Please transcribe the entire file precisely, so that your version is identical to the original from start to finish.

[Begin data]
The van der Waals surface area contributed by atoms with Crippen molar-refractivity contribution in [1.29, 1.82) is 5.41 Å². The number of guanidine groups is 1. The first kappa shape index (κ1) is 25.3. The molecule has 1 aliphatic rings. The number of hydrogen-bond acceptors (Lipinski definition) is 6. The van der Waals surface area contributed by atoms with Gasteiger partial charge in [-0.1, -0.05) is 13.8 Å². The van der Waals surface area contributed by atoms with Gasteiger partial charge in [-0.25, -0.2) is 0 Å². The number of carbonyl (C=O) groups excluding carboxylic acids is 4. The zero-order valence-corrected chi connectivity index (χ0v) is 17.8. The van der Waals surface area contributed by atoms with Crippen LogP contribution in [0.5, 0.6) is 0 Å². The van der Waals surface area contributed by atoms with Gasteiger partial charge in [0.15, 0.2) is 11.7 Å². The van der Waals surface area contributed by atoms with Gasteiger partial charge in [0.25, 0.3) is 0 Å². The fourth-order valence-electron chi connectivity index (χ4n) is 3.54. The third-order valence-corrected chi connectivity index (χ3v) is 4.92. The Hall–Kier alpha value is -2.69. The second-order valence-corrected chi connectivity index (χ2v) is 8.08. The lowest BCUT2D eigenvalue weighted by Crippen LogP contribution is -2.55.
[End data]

The van der Waals surface area contributed by atoms with Crippen molar-refractivity contribution in [1.29, 1.82) is 5.41 Å². The number of guanidine groups is 1. The first kappa shape index (κ1) is 25.3. The molecule has 1 aliphatic rings. The number of hydrogen-bond acceptors (Lipinski definition) is 6. The van der Waals surface area contributed by atoms with Gasteiger partial charge in [-0.1, -0.05) is 13.8 Å². The van der Waals surface area contributed by atoms with Gasteiger partial charge in [-0.25, -0.2) is 0 Å². The number of carbonyl (C=O) groups excluding carboxylic acids is 4. The zero-order valence-corrected chi connectivity index (χ0v) is 17.8. The van der Waals surface area contributed by atoms with Crippen LogP contribution in [0.5, 0.6) is 0 Å². The van der Waals surface area contributed by atoms with Gasteiger partial charge in [0.15, 0.2) is 11.7 Å². The van der Waals surface area contributed by atoms with Gasteiger partial charge in [0.25, 0.3) is 0 Å². The fourth-order valence-electron chi connectivity index (χ4n) is 3.54. The third-order valence-corrected chi connectivity index (χ3v) is 4.92. The Hall–Kier alpha value is -2.69. The second-order valence-corrected chi connectivity index (χ2v) is 8.08. The lowest BCUT2D eigenvalue weighted by Crippen LogP contribution is -2.55.